While it shouldn’t be any great surprise to be intellectually insulted by The Clone Wars, I was amazed to actually be personally insulted by the creators of comic-book action flick Wanted, during the summing-up voice-over at the end. Gentlemen, I am far from pathetic and the opposite of ordinary and if your idea of a valid personal philosophy is to murder strangers because a magic loom told you to, then I’m pretty happy here on my side of that fence. Director Timur Bekmambetov proved with Night Watch and Day Watch that he has a thrilling personal style but not much in the way of storytelling ability which he confirms with his first Hollywood studio production. Mr Tumnus, James McAvoy, plays nerdy accounts clerk Wesley who finds out he is the son and heir of the world’s best assassin. Aided by Angelina Jolie and Morgan Freeman he learns to shoot round corners and discover an objectivist sense of purpose that puts his own personal freedom and destiny above the lives of (for example) hundreds of innocent people on a train. Vile.
Harry Houdini was one of the 20th century’s legendary entertainers and in Death Defying ActsGuy Pearce renders him completely without charisma which is a remarkable achievement. The first great sceptic, Houdini offers $10,000 to anyone who can tell him his beloved mother’s final words. Stage mind-reader Catherine Zeta Jones sees a way out of poverty but finds herself falling in love instead. The lack of electricity (real or imagined) between the two leads hampers things somewhat but the camera loves Saoirse Ronan (Atonement and the forthcoming Lovely Bones) so it isn’t a complete waste of time.
While China is front and centre of world attention at the moment, the arrival in cinemas of Yung Chang’s excellent documentary Up the Yangtze couldn’t be better timed. Taking us on a luxury cruise up a Yangtze river being slowly transformed by the epic (Mao-inspired) Three Gorges Dam project, the film manages to get more of China into it’s cleverly layered 90 minutes than seems possible. Teenage Yu dreams of going to University and becoming an engineer but her parents are illiterate and dirt poor and have missed out on the compensation that would move them from their shack beside the river. So, against her will, she is sent to work on the cruise ship where she is given the English name Candy and instructed in the ways of modern domestic service. Meanwhile, her parents struggle to find a new place to live and the river inexorably rises.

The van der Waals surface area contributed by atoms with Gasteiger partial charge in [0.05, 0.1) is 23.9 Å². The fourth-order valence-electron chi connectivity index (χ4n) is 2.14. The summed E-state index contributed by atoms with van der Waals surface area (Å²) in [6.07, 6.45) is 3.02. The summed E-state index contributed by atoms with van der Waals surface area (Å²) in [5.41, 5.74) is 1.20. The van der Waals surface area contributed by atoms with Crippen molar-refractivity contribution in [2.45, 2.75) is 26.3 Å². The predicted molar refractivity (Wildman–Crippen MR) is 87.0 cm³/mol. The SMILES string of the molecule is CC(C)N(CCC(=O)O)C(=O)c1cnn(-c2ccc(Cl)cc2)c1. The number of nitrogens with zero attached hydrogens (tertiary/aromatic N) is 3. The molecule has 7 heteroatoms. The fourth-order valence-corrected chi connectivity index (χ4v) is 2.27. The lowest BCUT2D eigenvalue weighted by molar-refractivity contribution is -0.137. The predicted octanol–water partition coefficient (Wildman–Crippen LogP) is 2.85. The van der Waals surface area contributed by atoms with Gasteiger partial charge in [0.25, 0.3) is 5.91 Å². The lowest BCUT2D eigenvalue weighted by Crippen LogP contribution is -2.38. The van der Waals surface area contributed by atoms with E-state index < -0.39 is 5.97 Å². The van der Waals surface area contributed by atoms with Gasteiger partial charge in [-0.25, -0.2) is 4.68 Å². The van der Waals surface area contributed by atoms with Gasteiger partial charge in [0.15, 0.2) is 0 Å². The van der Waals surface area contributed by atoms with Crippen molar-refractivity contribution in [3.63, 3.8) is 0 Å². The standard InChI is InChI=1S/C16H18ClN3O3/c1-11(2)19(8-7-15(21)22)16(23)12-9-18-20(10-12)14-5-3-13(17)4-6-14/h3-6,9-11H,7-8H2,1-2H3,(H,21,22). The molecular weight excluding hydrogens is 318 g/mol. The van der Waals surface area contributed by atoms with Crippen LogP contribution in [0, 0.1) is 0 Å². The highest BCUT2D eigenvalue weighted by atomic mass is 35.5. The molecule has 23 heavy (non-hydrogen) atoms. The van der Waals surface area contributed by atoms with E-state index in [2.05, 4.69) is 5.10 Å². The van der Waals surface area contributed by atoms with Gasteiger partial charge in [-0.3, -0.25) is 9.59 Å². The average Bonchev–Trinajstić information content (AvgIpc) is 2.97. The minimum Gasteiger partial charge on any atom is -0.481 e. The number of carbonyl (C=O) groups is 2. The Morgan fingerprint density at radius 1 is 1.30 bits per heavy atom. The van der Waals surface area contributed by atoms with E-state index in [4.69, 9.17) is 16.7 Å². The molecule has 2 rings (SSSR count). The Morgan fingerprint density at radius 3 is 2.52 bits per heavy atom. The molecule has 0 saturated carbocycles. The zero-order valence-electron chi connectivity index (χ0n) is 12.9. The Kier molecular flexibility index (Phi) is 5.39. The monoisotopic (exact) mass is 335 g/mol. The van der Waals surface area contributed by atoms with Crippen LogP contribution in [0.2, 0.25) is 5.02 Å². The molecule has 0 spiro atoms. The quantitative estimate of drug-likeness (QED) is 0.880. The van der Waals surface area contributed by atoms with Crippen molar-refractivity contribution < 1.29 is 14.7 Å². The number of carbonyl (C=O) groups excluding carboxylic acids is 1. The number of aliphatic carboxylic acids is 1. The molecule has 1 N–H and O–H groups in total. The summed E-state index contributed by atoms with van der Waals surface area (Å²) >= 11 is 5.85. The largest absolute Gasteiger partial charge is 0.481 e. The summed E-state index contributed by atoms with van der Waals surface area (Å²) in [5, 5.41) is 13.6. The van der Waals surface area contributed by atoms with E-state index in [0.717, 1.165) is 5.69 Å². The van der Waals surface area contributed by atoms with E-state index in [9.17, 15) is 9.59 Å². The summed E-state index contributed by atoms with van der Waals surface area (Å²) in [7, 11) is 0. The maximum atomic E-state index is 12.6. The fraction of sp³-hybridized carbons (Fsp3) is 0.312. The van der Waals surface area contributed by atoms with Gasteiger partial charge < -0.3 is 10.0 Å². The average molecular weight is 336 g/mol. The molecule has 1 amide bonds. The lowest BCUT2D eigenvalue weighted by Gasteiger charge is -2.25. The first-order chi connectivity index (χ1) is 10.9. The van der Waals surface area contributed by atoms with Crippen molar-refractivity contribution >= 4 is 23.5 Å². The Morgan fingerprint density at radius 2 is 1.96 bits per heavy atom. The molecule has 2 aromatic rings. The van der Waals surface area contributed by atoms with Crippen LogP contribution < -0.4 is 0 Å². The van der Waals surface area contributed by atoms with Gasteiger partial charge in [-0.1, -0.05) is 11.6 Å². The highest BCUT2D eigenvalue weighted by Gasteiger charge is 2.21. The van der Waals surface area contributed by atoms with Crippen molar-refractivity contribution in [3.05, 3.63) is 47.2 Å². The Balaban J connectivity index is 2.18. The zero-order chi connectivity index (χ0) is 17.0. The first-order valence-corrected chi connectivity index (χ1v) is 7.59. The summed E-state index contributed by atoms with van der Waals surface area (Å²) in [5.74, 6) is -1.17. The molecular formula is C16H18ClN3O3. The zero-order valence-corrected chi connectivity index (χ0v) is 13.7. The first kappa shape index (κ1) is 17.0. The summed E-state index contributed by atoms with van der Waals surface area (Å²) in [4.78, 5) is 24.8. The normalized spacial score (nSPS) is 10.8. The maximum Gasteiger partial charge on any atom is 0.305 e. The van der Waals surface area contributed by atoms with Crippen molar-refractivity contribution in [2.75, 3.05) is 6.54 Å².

When discussing global warming and carbon emissions, we are often told that China opens a new coal powered power station every week which is evidently a bad thing. But, ironically, when they build a renewable hydro-electric scheme the West gets pretty snooty about that too. The pressures on China from all directions are keenly felt in this film, which will tell you more about that part of the world than three weeks of Olympic Games.
Printed in Wellington’s Capital Times on Wednesday 20 August, 2008.
Notes on screening conditions: Star Wars: The Clone Wars was viewed at one of those excruciating radio station previews on Wednesday, 13 August (Readings). Wanted and Death Defying Acts were at Empire public screenings and Up the Yangtze was a preview screener DVD. I wish I had seen it at the Festival, though. I’m sure it would have looked very fine at the Embassy.
Paul Verhoeven is one of those directors that has no hand-brake, regardless of the subject matter. For ice-pick wielding murderers (Basic Instinct) or giant alien bugs (Starship Troopers) this damn-the-torpedos attitude is perfect; when we’re talking about Dutch jews being betrayed by corrupt members of the resistance in WWII – not so much.
Black Book is Verhoeven’s first film in seven years, and his first film back home in Holland since Flesh + Blood back in 1985. Carice van Houten plays Rachel Stein, a nightclub singer before the war, now on the run from the Nazis. When her family is murdered on the brink of escape she dyes her hair blonde and joins the resistance, going undercover and then falling in love with the good German played by Sebastian Koch from The Lives of Others (you know he’s going to be a good German because he collects stamps and doesn’t have a scar on his cheek).